Study ‘Misses the Point’

Avalere’s study focuses only on selective measures to conclude that the Centers for Medicare & Medicaid Services policy reduces patient costs, when it actually has increased copayments for 97 percent of Medicare patients who are being treated at 340B hospitals, Tom Nickels, executive vice president of the American Hospital Association, said in a Jan. 29 statement.

“Avalere also fails to mention that one of the main drivers of increases in patients’ costs are the skyrocketing cost of pharmaceuticals,” Nickels said. “In addition, in determining the number of hospitals that will see net payment increases, the study absurdly conflates the hospital inflation adjustment required by law with the 340B payment changes.”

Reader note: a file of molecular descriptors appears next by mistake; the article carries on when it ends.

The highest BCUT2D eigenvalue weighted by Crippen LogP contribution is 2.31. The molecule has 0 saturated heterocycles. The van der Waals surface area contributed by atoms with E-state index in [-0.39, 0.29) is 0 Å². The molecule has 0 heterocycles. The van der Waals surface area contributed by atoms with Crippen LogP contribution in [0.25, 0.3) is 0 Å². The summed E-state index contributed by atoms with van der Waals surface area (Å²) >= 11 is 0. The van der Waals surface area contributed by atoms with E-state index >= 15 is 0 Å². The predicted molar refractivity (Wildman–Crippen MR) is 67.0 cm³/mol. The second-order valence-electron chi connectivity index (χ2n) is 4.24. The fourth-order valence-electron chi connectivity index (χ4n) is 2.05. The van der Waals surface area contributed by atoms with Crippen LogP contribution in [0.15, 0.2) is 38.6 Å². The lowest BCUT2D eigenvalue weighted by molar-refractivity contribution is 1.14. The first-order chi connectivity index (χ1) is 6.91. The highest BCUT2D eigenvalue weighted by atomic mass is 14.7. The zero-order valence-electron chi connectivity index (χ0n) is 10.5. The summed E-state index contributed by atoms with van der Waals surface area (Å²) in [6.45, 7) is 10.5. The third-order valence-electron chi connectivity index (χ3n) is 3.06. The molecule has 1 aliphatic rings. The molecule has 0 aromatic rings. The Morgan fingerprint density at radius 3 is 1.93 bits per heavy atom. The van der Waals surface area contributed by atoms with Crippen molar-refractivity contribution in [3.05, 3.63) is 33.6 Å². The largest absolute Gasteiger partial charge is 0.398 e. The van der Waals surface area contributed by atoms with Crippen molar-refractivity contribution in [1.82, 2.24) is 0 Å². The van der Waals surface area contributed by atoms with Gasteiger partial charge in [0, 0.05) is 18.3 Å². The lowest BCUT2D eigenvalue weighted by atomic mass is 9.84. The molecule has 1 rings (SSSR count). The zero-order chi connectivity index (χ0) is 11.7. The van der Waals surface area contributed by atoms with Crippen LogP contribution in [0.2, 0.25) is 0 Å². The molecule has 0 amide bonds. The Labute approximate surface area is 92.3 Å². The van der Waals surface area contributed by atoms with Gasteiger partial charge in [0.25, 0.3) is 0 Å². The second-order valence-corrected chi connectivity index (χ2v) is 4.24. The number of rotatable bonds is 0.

The study is an “attempt to again justify the [pharmaceutical] industry’s agenda to misdirect and mislead,” Nickels said.

Nickels said Avalere “completely misses the point,” which is that the nearly 30 percent payment reduction for 340B drugs is “unlawful.” He said the reduction to 340B drug payments isn’t permitted by the Medicare statute and the agency can’t “concoct its own reimbursement rules that effectively eviscerate the benefits and intent of the 340B program.”

“That’s why we continue to pursue our legislative and legal strategies, and expect to prevail in holding the agency accountable for its overstepping,” Nickels said.

By demonstrating how the cuts simply redirect Part B funds from safety-net hospitals to the non-340B provider community and how, on an aggregate basis, they do nothing to reduce patient cost-sharing, the study “supports the hospital view that the real purpose of the cuts is to advance the agenda of the pharmaceutical industry of undermining the value of the 340B program by allowing payers to usurp the benefit of 340B discounted pricing,” attorney William von Oehsen with Powers Pyles Sutter & Verville PC told Bloomberg Law in an email. Von Oehsen focuses on the 340B program and has worked with hospitals, clinics, and other covered entities.